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Vinyl LP pressing. Crack Cloud's 2022 album Tough Baby is both a clarion call and a life-manual for the listener. Unsurprisingly, Tough Baby is a record with purpose and resolve. Nothing is wasted. Sometimes the music feels deliberately compressed, the essences extracted and bottled into an overpowering cordial, as on '115 At Night', which sounds like an '80s Van Halen track being squeezed into another shape. And it's difficult to see how a track like 'Virtuous Industry' can hold itself together, such are the sonic hoops it jumps through. The sharp angles and hook- laden guitar lines that were once seen as a trademark sound are less in evidence. Last track 'Crackin Up' does nod back to earlier releases with a booming beat and guitars that snag, like wool on barbed wire. But maybe there's another focus taking shape, one that was not fully realised on the band's remarkable debut, Pain Olympics. Zach Choy: "We made that album with no expectation of making another." Maybe that expectation lent Pain Olympics it's febrile, combustible atmosphere. But the world moves on, and Tough Baby is moving with it. The new record reflects Choy's point that "we are always maturing emotionally with our experiences, and so how we understand and express them evolves over our lifetime." There is a sleekness here: cinematic dreamer music that takes in the street romanticisms and seedy cruises of classic alternative pop.
Vinyl LP pressing. Crack Cloud's 2022 album Tough Baby is both a clarion call and a life-manual for the listener. Unsurprisingly, Tough Baby is a record with purpose and resolve. Nothing is wasted. Sometimes the music feels deliberately compressed, the essences extracted and bottled into an overpowering cordial, as on '115 At Night', which sounds like an '80s Van Halen track being squeezed into another shape. And it's difficult to see how a track like 'Virtuous Industry' can hold itself together, such are the sonic hoops it jumps through. The sharp angles and hook- laden guitar lines that were once seen as a trademark sound are less in evidence. Last track 'Crackin Up' does nod back to earlier releases with a booming beat and guitars that snag, like wool on barbed wire. But maybe there's another focus taking shape, one that was not fully realised on the band's remarkable debut, Pain Olympics. Zach Choy: "We made that album with no expectation of making another." Maybe that expectation lent Pain Olympics it's febrile, combustible atmosphere. But the world moves on, and Tough Baby is moving with it. The new record reflects Choy's point that "we are always maturing emotionally with our experiences, and so how we understand and express them evolves over our lifetime." There is a sleekness here: cinematic dreamer music that takes in the street romanticisms and seedy cruises of classic alternative pop.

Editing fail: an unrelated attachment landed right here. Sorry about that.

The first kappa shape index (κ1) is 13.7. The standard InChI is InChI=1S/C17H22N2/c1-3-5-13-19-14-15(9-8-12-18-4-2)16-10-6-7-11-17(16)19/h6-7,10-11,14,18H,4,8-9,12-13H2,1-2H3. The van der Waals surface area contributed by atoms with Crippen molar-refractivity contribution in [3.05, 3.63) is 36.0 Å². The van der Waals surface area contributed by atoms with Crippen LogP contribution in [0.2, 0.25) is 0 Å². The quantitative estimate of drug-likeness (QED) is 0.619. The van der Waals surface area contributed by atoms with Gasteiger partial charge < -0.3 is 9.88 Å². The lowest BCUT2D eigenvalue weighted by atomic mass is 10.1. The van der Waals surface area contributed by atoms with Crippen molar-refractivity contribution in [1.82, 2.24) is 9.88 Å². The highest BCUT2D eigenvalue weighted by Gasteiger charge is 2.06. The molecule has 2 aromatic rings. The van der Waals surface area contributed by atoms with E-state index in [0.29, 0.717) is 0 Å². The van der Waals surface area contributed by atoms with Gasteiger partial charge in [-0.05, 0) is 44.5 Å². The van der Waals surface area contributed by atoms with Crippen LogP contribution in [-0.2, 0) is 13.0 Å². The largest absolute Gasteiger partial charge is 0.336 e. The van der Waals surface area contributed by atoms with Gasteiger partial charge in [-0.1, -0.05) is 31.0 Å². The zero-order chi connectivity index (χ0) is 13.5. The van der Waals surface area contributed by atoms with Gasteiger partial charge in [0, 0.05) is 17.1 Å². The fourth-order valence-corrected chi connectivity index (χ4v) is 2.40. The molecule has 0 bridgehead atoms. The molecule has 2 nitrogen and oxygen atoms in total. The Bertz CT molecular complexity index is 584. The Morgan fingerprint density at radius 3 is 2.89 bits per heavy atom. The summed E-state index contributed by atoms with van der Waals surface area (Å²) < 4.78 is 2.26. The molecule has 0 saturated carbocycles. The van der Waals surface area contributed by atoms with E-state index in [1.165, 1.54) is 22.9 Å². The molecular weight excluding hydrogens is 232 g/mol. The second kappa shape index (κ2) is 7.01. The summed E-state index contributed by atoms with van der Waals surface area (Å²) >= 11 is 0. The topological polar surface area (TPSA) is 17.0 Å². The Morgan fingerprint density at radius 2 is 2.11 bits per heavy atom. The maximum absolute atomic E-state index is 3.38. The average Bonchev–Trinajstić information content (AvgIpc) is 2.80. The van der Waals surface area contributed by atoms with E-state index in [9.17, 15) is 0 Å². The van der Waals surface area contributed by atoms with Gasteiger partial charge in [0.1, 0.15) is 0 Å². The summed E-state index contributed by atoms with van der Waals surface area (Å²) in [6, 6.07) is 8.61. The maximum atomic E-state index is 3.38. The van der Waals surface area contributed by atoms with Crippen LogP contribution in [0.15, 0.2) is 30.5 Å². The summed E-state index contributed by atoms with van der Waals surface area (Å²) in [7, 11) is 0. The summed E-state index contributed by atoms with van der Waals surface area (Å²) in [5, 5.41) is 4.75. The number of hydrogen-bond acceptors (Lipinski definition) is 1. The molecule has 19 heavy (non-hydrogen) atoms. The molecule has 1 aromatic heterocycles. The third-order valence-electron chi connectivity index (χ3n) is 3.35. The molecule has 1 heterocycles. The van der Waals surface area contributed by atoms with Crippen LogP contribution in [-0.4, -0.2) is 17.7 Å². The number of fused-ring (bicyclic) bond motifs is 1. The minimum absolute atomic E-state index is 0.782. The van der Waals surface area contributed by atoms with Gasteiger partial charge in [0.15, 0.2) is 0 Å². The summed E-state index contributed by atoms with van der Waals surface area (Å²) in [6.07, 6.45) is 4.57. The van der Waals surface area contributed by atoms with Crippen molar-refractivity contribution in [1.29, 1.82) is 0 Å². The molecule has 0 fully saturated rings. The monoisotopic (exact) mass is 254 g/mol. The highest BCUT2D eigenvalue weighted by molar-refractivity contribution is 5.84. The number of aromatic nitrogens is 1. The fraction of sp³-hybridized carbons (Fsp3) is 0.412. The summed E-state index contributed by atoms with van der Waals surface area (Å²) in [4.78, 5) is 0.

5052442022237

Details

Format: Vinyl
Label: Tin Angel
Rel. Date: 11/18/2022
UPC: 5052442022237

More Info:

Vinyl LP pressing. Crack Cloud's 2022 album Tough Baby is both a clarion call and a life-manual for the listener. Unsurprisingly, Tough Baby is a record with purpose and resolve. Nothing is wasted. Sometimes the music feels deliberately compressed, the essences extracted and bottled into an overpowering cordial, as on '115 At Night', which sounds like an '80s Van Halen track being squeezed into another shape. And it's difficult to see how a track like 'Virtuous Industry' can hold itself together, such are the sonic hoops it jumps through. The sharp angles and hook- laden guitar lines that were once seen as a trademark sound are less in evidence. Last track 'Crackin Up' does nod back to earlier releases with a booming beat and guitars that snag, like wool on barbed wire. But maybe there's another focus taking shape, one that was not fully realised on the band's remarkable debut, Pain Olympics. Zach Choy: "We made that album with no expectation of making another." Maybe that expectation lent Pain Olympics it's febrile, combustible atmosphere. But the world moves on, and Tough Baby is moving with it. The new record reflects Choy's point that "we are always maturing emotionally with our experiences, and so how we understand and express them evolves over our lifetime." There is a sleekness here: cinematic dreamer music that takes in the street romanticisms and seedy cruises of classic alternative pop.
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